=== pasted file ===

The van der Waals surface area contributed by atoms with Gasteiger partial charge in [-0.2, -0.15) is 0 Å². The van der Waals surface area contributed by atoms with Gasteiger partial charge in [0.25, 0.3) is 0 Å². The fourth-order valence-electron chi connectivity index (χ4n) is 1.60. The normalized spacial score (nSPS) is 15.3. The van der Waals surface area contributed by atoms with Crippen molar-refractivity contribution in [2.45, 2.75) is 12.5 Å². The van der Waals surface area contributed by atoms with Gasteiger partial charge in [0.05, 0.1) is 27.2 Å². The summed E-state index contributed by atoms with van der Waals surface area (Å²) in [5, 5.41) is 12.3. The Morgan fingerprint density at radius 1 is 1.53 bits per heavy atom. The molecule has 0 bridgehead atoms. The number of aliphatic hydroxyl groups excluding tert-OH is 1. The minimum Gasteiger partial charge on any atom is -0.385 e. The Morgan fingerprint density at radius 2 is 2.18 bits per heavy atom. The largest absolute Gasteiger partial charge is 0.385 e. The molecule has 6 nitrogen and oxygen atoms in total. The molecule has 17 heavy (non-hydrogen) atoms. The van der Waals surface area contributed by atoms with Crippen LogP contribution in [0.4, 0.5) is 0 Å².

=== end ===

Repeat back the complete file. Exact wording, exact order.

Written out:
The van der Waals surface area contributed by atoms with Gasteiger partial charge in [-0.2, -0.15) is 0 Å². The van der Waals surface area contributed by atoms with Gasteiger partial charge in [0.25, 0.3) is 0 Å². The fourth-order valence-electron chi connectivity index (χ4n) is 1.60. The normalized spacial score (nSPS) is 15.3. The van der Waals surface area contributed by atoms with Crippen molar-refractivity contribution in [2.45, 2.75) is 12.5 Å². The van der Waals surface area contributed by atoms with Gasteiger partial charge in [0.05, 0.1) is 27.2 Å². The summed E-state index contributed by atoms with van der Waals surface area (Å²) in [5, 5.41) is 12.3. The Morgan fingerprint density at radius 1 is 1.53 bits per heavy atom. The molecule has 0 bridgehead atoms. The number of aliphatic hydroxyl groups excluding tert-OH is 1. The minimum Gasteiger partial charge on any atom is -0.385 e. The Morgan fingerprint density at radius 2 is 2.18 bits per heavy atom. The largest absolute Gasteiger partial charge is 0.385 e. The molecule has 6 nitrogen and oxygen atoms in total. The molecule has 17 heavy (non-hydrogen) atoms. The van der Waals surface area contributed by atoms with Crippen LogP contribution in [0.4, 0.5) is 0 Å².